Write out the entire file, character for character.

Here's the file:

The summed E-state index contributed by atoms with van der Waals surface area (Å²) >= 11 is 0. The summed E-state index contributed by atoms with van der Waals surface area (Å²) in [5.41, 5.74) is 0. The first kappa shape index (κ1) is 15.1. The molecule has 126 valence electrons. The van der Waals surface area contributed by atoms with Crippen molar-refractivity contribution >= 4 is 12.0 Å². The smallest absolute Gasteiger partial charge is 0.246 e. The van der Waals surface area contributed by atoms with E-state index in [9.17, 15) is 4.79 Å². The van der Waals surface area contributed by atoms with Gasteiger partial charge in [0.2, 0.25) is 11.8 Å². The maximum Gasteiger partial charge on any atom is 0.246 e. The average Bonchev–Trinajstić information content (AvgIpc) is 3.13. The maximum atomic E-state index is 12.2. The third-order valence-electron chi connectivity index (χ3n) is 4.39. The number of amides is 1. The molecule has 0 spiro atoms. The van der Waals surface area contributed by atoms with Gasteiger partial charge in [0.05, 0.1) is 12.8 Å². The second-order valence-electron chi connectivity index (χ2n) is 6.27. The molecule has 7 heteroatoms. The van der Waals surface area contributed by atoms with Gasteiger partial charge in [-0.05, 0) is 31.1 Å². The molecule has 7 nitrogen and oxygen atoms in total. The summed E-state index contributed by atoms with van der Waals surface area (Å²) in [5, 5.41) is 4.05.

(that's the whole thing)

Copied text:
The summed E-state index contributed by atoms with van der Waals surface area (Å²) >= 11 is 0. The summed E-state index contributed by atoms with van der Waals surface area (Å²) in [5.41, 5.74) is 0. The first kappa shape index (κ1) is 15.1. The molecule has 126 valence electrons. The van der Waals surface area contributed by atoms with Crippen molar-refractivity contribution >= 4 is 12.0 Å². The smallest absolute Gasteiger partial charge is 0.246 e. The van der Waals surface area contributed by atoms with E-state index in [9.17, 15) is 4.79 Å². The van der Waals surface area contributed by atoms with Gasteiger partial charge in [0.2, 0.25) is 11.8 Å². The maximum Gasteiger partial charge on any atom is 0.246 e. The average Bonchev–Trinajstić information content (AvgIpc) is 3.13. The maximum atomic E-state index is 12.2. The third-order valence-electron chi connectivity index (χ3n) is 4.39. The number of amides is 1. The molecule has 0 spiro atoms. The van der Waals surface area contributed by atoms with Gasteiger partial charge in [0.05, 0.1) is 12.8 Å². The second-order valence-electron chi connectivity index (χ2n) is 6.27. The molecule has 7 heteroatoms. The van der Waals surface area contributed by atoms with Gasteiger partial charge in [-0.05, 0) is 31.1 Å². The molecule has 7 nitrogen and oxygen atoms in total. The summed E-state index contributed by atoms with van der Waals surface area (Å²) in [5, 5.41) is 4.05.